Scotland’s High Court, the Court of Session, has revisited the issue of causative potency in pedestrian versus vehicle accident. In the case of McCreery v Letson it split liability 50:50 where it was held that the actions of each party contributed equally to the accident.
Earlier this year, the Supreme Court heard an appeal from the Inner House of the Court of Session on whether the assessment of contributory negligence in a pedestrian road traffic accident was reasonable. The judge hearing the original proof (trial) in the Outer House applied a deduction of 90% to reflect the extent to which the pedestrian (Lesley Jackson) caused her own accident. This was reduced to 70% by the Inner House and then to 50% by the Supreme Court. The issue arose again in another Court of Session case, McCreery v Letson last month.
Facts & Circumstances
The pursuer, Ms McCreery, had travelled by bus to the Royal Dundee Liff Hospital. On arrival at the hospital, the bus pulled in at a stop directly opposite the entrance and behind a parked lorry. The pursuer alighted, walked behind the bus and started to cross the road towards the hospital.
At that point she was struck by a van travelling in the opposite direction to the bus.
The pursuer did not give evidence as her injuries were such that she had no recollection of the accident; however, CCTV footage from the bus did capture her movements. Lord Bannatyne also heard from a number of other witnesses including a crash scene investigator and ultimately held that the van driver had been negligent as:
- he did not react appropriately on seeing an earlier road sign warning of the potential of disabled persons crossing to reach the hospital entrance;
- he did not appreciate the risk of someone, even foolishly, walking out from behind the bus and crossing the road; and
- he did not consider these risks even though his vision of the bus stop and any persons crossing the road was limited by the parked lorry.
In failing to take account of the above, Lord Bannatyne held that the van driver did not reduce his speed as he should have. Primary liability therefore attached.
It was accepted on behalf of the pursuer that a finding of contributory negligence was unavoidable, given she had walked onto the road from behind the bus. However, the level of contributory negligence was in dispute. The pursuer’s position was that contributory negligence should be no more than one third and the defenders’ position was that it should be more than 70%.
The legislation allowing for a finding of contributory negligence (the Law Reform (Contributory Negligence) Act 1945) does not offer any guidance as to how responsibility should be apportioned and the Supreme Court considered this very issue in Jackson v Murray mentioned above. Lord Bannatyne was referred to this case and, in particular, to the considerations to be had when apportioning liability between the pursuer and any defender.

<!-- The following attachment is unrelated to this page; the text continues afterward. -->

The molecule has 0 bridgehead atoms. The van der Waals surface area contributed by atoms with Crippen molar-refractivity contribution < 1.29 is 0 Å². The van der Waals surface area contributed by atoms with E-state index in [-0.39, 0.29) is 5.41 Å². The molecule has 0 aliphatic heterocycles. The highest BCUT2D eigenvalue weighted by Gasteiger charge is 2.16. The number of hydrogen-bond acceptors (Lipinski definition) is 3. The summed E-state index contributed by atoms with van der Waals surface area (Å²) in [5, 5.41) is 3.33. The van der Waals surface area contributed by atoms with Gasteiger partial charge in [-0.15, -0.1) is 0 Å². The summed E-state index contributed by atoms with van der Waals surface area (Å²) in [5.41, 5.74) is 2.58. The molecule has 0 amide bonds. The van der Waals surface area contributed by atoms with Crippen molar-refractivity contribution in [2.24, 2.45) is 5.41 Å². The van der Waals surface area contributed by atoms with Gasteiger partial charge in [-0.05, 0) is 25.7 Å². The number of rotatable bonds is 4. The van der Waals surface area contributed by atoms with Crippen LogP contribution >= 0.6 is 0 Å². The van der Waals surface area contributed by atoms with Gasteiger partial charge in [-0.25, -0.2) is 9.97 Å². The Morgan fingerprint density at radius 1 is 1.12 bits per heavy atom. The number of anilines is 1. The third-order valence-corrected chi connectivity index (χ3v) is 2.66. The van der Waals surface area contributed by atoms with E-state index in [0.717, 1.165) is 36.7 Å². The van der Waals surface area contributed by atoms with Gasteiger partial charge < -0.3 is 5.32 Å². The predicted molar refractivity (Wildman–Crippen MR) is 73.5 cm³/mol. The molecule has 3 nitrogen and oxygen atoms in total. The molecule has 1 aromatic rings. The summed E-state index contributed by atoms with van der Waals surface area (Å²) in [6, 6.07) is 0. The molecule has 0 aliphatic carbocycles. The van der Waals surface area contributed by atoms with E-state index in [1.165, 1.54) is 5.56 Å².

In Jackson v Murray the Supreme Court reviewed the guidance in previous case law and highlighted two key aspects for apportioning liability: the respective “causative potency” of what was done and the respective “blameworthiness” of the parties.
Respective Causative Potency
Lord Bannatyne agreed with the comments in Jackson and prior cases that, when considering this issue in the context of a road traffic accident, the vastly different potential for causing destruction by a pedestrian and a vehicle driver should be taken into account.
Respective Blameworthiness of Parties
The fact that a vehicle driver will normally, however, have the potential to cause more damage than a pedestrian, is not the only matter for consideration. In this case, both the pursuer’s foolish decision to cross the road at this point and the driver’s decision not to slow down to account for the hazards of the road had equally caused the accident. Without both factors, the accident would not have occurred.
Lord Bannatyne held in situations like this, a finding of 50:50 apportionment was appropriate. This meant that Ms McCreery’s damages would be reduced by 50%.
- When apportioning liability, the courts will consider the respective causative potency of what was done as well as the respective blameworthiness of parties. This means that in accidents involving pedestrians, the potential for a vehicle driver to cause more damage than the pedestrian will be a relevant factor.
- Where both parties’ actions have equally caused the accident, liability should be 50:50. Every case will, however, turn on its own facts.
- In this case, it is important to note that even though the van driver was found to be driving within the speed limit for the road, it was held that he should have slowed down on approach to the hospital entrance in the knowledge that there may be persons crossing the road at that point.
The judge also held that a driver has a duty to take account of the potential for someone (as in Jackson v Murray) doing something foolish, like walking out from behind a bus.